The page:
Duhaime's Law Dictionary


Invitee Definition:

A person invited, implicitly or explicitly, upon the real property of another.

A person invited on the real property of another and who is at that place; the person so inviting being the invitor.

An essential term in the law of occupiers' liability (aka premises liability) as these types of person either benefit from common law protection from harm done to them by hazards or defects of the real property, or from statute regimes of occupiers' liability.

At common law, jurists generally defer to the definition of the English Court in Fairman v. Perpetual Investment Building Society:

"... an invitee, meaning persons invited to the premises by the owner or occupier for purposes of business or of material interest."

Invitee board signIn Pearson v Lambeth Borough Council adopted these words from Salmon's Law of Tort (10th Edition):

"The invitor says 'I ask you to enter upon my business'.

"The licensor says 'I permit you to enter on your own business.'

"... It is more exact to say that an invitee is a person who comes on the occupier's premises with his consent on business in which the occupier and he have a common interest; e.g., a shopper has an interest to buy and a shopkeeper an interest to sell.

"It is sometimes said that this interest must be pecuniary or at least material."

Oddly, a person invited to a social event such as a friend invited over for dinner, is not an invitee but, rather, is a licensee.

In the American treatise ATLA Litigating Tort Cases:

"Judicial determination as to when a person qualifies as an invitee is based on two tests: the economic benefit test (or business visitor) test; and the public invitee (or invitation) test.

"Pursuant to the economic benefit test, an invitee is an individual who is invited onto the possessor's land for a purpose directly or indirectly connected with the possessor business dealings, such as to make a purchase or eat in a restaurant.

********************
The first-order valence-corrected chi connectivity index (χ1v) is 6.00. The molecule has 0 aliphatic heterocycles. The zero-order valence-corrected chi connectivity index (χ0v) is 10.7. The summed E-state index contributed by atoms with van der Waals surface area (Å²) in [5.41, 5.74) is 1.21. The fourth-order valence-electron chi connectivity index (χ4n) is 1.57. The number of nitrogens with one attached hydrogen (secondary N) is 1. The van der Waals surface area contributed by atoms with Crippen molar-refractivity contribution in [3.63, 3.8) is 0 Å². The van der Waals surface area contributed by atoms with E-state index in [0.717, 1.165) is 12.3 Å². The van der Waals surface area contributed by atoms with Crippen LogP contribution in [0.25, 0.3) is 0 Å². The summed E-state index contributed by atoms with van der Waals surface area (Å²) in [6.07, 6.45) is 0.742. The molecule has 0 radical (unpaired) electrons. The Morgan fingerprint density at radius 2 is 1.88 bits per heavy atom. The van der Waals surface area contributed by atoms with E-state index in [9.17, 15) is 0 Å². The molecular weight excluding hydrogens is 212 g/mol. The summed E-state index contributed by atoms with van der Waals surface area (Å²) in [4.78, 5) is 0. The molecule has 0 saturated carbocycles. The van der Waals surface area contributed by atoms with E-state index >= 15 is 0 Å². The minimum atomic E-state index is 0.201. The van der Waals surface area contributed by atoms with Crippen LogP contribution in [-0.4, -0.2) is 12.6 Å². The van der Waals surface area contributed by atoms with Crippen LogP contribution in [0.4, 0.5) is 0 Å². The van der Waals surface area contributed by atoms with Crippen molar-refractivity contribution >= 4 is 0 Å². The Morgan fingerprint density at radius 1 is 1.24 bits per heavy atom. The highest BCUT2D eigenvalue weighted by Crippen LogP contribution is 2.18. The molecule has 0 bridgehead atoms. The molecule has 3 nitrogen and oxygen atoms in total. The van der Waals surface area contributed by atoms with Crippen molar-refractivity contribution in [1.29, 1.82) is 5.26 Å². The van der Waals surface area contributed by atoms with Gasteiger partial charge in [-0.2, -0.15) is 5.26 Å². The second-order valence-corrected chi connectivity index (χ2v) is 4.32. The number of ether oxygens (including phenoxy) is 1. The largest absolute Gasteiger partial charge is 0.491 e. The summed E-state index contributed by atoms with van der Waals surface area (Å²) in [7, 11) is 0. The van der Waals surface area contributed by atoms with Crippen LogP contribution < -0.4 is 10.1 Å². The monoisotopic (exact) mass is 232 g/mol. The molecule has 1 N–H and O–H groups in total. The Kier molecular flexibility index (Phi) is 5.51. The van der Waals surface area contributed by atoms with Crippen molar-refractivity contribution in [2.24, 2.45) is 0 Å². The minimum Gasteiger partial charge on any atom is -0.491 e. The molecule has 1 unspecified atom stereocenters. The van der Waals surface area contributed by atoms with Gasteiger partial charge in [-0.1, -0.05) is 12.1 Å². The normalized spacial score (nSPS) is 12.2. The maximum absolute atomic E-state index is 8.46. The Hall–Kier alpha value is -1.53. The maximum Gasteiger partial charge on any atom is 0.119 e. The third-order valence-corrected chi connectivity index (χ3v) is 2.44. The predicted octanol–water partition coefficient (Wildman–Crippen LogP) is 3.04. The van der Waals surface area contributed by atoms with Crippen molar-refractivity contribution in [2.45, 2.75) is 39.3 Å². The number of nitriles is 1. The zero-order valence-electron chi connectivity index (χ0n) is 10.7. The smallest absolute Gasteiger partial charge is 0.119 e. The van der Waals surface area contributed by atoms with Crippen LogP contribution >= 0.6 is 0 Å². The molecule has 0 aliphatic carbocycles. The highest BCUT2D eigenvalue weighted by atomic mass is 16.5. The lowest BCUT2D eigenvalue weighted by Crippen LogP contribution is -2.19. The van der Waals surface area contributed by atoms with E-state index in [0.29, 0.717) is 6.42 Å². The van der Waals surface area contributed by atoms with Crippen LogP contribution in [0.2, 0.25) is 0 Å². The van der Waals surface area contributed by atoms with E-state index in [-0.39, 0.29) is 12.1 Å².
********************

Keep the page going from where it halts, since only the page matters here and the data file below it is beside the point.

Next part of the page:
"A person is considered to be a public invitee under the second test if he or she is invited to enter or remain on land as a member of the public, and if the invitation is for a purpose for which the land is open to the public. No economic interest is required for the second test."

As for the standard of care owed to an invitee, lawyers often turn to the statement in London Graving Dock v Horton:

".. the duty is not to prevent damage but to use reasonable care to prevent it and it has to be determined what is reasonable care. Even if there is unusual danger, the duty to use reasonable care to prevent damage may be performed by notice, lighting or guarding, and the recognition that the invitor may fulfill the obligations imposed on him by notice or lighting indicates that adequate warning to the invitee may be in compliance with the duty which is owed by the invitor."

Dobbs' book provides an excellent summary:

"The landowner owes to the invitee a duty of care to make conditions on the land reasonably safe and to conduct his active operations with reasonable care for the invitee whose presence is known or is reasonably forseable.

"In some cases but not in all, reasonable care under the circumstances requires an inspection of the premises and active steps to make them safe.

"In other cases, the landowner may satisfy his duty of reasonable care by providing a warning."

Because, historically, the common law was used mostly to defeat landowner liability, many jurisdictions have modified the above-described principles of the common law by enacting statutes which, in whole or in part, define what an invitee is, as well as the invitor's standard of care. For example, consider this edited extract from the relevant Ontario legislation:

"... this Act applies in place of the rules of the common law that determine the care that the occupier of premises at common law is required to show for the purpose of determining the occupier’s liability in law in respect of dangers to persons entering on the premises or the property brought on the premises by those persons.

"An occupier of premises owes a duty to take such care as in all the circumstances of the case is reasonable to see that persons entering on the premises, and the property brought on the premises by those persons are reasonably safe while on the premises."

 


REFERENCES:

  • Conlin, R., and Cusimano, G., ATLA's Litigating Tort Cases (Thomson-West Group, Eagan, MN., USA: 2003), §55.
  • Di Castri, J. V., Occupiers' Liability (Toronto: Carswell Company Limited, 1980).
  • Dobbs, D., The Law of Torts (St. Paul, Minn.: West Group, 2001), page 602-603.
  • Fairman v. Perpetual Investment Building Society 1923 Appeal Cases 74
  • London Graving Dock Co. Ltd. v Horton 1951 AC 737.
  • Occupiers' Liability Act 1990 Revised Statutes of Ontario Chapter O-2.
  • Pearson v Lambeth Borough Council 2 KB 353 (1950)

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